See, as part of the ACA, insurers who offer health coverage to individuals and small businesses must spend at least 80% of what their enrollees pay in premiums on health care claims and quality improvement activities (in NY, state law actually requires this to be slightly higher, at 82%). The other 20% or so can be used for administrative expenses like marketing and profits. For large employer plans, insurers have to spend at least 85% on claims and quality improvement.
These new rules went into effect on January 1st of last year, which means the rebates have now started to trickle down to us real folks. Here in New York, some of us have already gotten our rebates. A new report issued by the Kaiser Family Foundation (KFF) is estimating that rebates in New York will average around $150 for people who buy insurance on their own, and $125 for small business enrollees. For large employer enrollees, rebates are expected to average $142.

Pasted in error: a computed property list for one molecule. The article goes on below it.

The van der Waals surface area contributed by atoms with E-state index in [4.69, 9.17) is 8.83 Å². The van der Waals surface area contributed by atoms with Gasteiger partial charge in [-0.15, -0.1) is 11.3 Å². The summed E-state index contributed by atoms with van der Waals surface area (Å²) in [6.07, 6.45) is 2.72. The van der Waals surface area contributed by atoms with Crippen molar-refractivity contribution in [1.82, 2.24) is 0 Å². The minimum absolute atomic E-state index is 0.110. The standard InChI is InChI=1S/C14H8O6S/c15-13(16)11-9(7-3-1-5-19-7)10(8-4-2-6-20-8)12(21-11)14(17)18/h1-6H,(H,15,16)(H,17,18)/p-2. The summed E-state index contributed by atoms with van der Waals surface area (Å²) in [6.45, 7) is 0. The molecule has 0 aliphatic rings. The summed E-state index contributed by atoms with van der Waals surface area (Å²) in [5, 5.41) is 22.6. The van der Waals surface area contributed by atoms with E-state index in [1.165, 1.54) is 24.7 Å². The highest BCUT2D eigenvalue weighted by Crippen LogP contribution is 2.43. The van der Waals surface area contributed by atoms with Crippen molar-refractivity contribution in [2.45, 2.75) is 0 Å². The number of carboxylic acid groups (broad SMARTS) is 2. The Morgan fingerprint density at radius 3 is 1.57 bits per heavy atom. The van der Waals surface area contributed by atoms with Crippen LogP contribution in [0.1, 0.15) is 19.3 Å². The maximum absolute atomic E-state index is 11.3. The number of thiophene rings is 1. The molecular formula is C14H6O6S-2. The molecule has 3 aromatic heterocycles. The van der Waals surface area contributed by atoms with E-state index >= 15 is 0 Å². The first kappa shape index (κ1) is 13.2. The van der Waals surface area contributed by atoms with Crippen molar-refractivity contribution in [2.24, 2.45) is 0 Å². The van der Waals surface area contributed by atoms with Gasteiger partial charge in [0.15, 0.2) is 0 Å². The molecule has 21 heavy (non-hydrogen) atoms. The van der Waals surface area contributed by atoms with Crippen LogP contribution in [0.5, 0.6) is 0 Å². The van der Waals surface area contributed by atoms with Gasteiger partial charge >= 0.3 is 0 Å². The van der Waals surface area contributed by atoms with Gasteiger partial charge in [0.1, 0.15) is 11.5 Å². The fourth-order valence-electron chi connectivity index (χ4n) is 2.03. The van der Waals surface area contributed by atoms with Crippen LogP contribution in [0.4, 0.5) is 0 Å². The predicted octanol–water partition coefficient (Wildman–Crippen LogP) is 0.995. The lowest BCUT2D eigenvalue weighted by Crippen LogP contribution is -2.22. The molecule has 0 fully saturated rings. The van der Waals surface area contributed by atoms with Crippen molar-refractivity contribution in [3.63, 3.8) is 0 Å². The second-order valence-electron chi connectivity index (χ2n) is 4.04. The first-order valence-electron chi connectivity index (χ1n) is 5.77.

In total, individuals and businesses in the US are expected to get back a total of $1.3 billion – that’s no small peanuts. Thanks health reform!
Or, to learn more, here are a couple more articles on the subject from around the Web:
- “Insurers Expected to Refund $1.3 Billion To 15.8 Million Enrollees Under Reform Law,” Bloomberg BNA
- “Small Businesses to Get IOUs From Health Insurers,” John Arensmeyer, Founder and CEO of the Small Business Majority, for the Huffington Post’s Small Business America